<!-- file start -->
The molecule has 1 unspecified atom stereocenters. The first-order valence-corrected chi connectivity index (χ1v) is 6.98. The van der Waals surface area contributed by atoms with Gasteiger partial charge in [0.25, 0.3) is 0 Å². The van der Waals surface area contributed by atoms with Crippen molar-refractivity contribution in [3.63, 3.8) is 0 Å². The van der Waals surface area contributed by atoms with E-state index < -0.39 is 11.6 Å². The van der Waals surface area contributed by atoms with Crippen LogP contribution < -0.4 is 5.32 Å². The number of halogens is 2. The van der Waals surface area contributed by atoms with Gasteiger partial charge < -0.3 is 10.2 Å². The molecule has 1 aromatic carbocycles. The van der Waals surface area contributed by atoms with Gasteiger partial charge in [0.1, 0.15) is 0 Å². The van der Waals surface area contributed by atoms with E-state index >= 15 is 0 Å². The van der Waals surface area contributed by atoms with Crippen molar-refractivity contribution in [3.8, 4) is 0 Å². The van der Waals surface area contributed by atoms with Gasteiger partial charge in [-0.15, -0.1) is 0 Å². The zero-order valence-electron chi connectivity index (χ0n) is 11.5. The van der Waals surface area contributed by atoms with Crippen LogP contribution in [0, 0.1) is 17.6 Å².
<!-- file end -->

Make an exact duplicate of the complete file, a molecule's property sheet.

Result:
The molecule has 1 unspecified atom stereocenters. The first-order valence-corrected chi connectivity index (χ1v) is 6.98. The van der Waals surface area contributed by atoms with Gasteiger partial charge in [0.25, 0.3) is 0 Å². The van der Waals surface area contributed by atoms with Crippen molar-refractivity contribution in [3.63, 3.8) is 0 Å². The van der Waals surface area contributed by atoms with E-state index < -0.39 is 11.6 Å². The van der Waals surface area contributed by atoms with Crippen LogP contribution < -0.4 is 5.32 Å². The number of halogens is 2. The van der Waals surface area contributed by atoms with Gasteiger partial charge < -0.3 is 10.2 Å². The molecule has 1 aromatic carbocycles. The van der Waals surface area contributed by atoms with Gasteiger partial charge in [0.1, 0.15) is 0 Å². The van der Waals surface area contributed by atoms with E-state index >= 15 is 0 Å². The van der Waals surface area contributed by atoms with Crippen molar-refractivity contribution in [3.8, 4) is 0 Å². The van der Waals surface area contributed by atoms with Gasteiger partial charge in [-0.15, -0.1) is 0 Å². The zero-order valence-electron chi connectivity index (χ0n) is 11.5. The van der Waals surface area contributed by atoms with Crippen LogP contribution in [0, 0.1) is 17.6 Å².